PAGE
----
Dec. 29, 2021 — We know a healthy lifestyle can help prevent health issues — including cancer, heart disease, and type 2 diabetes — but new research shows it may also lower the risk for heart disease and diabetes in people who already have had cancer.
In a large study published in JACC: CardioOncology, researchers found that healthy living significantly reduced the risk of cancer, cardiovascular disease, and type 2 diabetes in a healthy population, and also lowered the risk of heart disease and type 2 diabetes (T2D) in those with a history of cancer.
“These findings highlight the benefits of adopting a combination of healthy behavioral practices in reducing the risk for CVD [heart disease] and T2D complications among patients with and without prevalent cancer,” said the researchers, led by Zhi Cao of Tianjin Medical University’s School of Public Health in Tiagnjin, China.
Healthy living was defined by five things: not smoking, meeting guidelines for physical activity, following a healthy diet, moderate alcohol use, and moderate sleep duration.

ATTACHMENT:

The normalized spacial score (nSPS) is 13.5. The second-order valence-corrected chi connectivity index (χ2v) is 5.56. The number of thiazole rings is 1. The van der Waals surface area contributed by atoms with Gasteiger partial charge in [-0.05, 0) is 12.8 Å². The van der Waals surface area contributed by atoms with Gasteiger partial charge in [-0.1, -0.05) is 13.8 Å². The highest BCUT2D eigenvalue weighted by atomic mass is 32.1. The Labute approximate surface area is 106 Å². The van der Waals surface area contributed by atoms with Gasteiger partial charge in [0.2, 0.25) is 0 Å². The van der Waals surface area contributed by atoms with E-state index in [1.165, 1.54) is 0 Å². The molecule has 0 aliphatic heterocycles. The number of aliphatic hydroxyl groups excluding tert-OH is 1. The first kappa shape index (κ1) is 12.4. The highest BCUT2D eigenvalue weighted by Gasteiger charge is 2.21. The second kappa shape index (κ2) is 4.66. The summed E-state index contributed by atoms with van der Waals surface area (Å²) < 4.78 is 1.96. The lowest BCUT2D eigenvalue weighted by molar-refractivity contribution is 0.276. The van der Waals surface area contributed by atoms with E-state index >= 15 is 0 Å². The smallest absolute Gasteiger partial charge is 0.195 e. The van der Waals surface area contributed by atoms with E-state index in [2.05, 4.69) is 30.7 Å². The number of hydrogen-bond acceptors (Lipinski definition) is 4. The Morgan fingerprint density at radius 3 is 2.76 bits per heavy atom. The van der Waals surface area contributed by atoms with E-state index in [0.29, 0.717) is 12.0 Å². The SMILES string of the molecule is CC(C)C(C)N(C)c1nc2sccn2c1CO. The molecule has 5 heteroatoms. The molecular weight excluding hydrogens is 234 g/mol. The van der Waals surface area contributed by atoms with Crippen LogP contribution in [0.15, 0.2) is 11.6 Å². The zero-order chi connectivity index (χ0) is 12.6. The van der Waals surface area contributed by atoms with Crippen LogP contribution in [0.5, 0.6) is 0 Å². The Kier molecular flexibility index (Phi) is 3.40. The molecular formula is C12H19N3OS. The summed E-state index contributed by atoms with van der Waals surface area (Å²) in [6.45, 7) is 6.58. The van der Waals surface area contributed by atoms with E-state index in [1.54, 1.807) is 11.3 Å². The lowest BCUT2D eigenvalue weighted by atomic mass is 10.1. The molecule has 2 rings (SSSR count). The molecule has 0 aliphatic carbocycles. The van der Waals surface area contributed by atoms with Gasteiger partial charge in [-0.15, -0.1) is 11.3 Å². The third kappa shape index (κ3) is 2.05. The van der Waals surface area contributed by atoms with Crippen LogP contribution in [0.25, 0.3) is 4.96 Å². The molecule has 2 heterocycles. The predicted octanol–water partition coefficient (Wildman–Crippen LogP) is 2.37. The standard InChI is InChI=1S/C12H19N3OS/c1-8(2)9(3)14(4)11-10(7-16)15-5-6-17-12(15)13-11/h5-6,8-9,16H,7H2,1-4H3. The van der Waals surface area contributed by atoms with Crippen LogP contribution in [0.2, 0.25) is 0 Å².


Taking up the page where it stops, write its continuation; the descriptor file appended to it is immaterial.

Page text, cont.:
That said, the connection to alcohol consumption as part of a healthy lifestyle should be taken with caution, says Erin D. Michos, MD, an associate professor of medicine and epidemiology and associate director of preventive cardiology at Johns Hopkins School of Medicine in Baltimore, who also co-authored an editorial published with the study.
Alcohol — even moderate use — is a risk factor for many cancers, as well as for atrial fibrillation, or an irregular heart rhythm, she says.
“Its use is not endorsed as a preventive strategy by the American Heart Association or the American Society of Clinical Oncology.”
The researchers examined the impact of healthy living on 432,000 people ages 40 to 70 years who were enrolled in the UK BioBank, a database of genetic and health information from half a million people in the U.K., between April 2006 and December 2010.
“The authors looked at a very large and well-established cohort with the UK BioBank, which is a really phenomenal resource,” says Stephen Juraschek, MD, research director at the Hypertension Center at Beth Israel Deaconess Medical Center in Boston. “But [the results] are largely confirmatory with what we know about these healthy lifestyle recommendations.”
He says the next steps should be to find out how to roll out healthier lifestyle measures to the general population.
“How do we improve policies to promote healthier eating and healthier food choices in the supply chain, or to ensure people are less sedentary?” he says. “What can we do culturally to promote those kinds of behaviors?”
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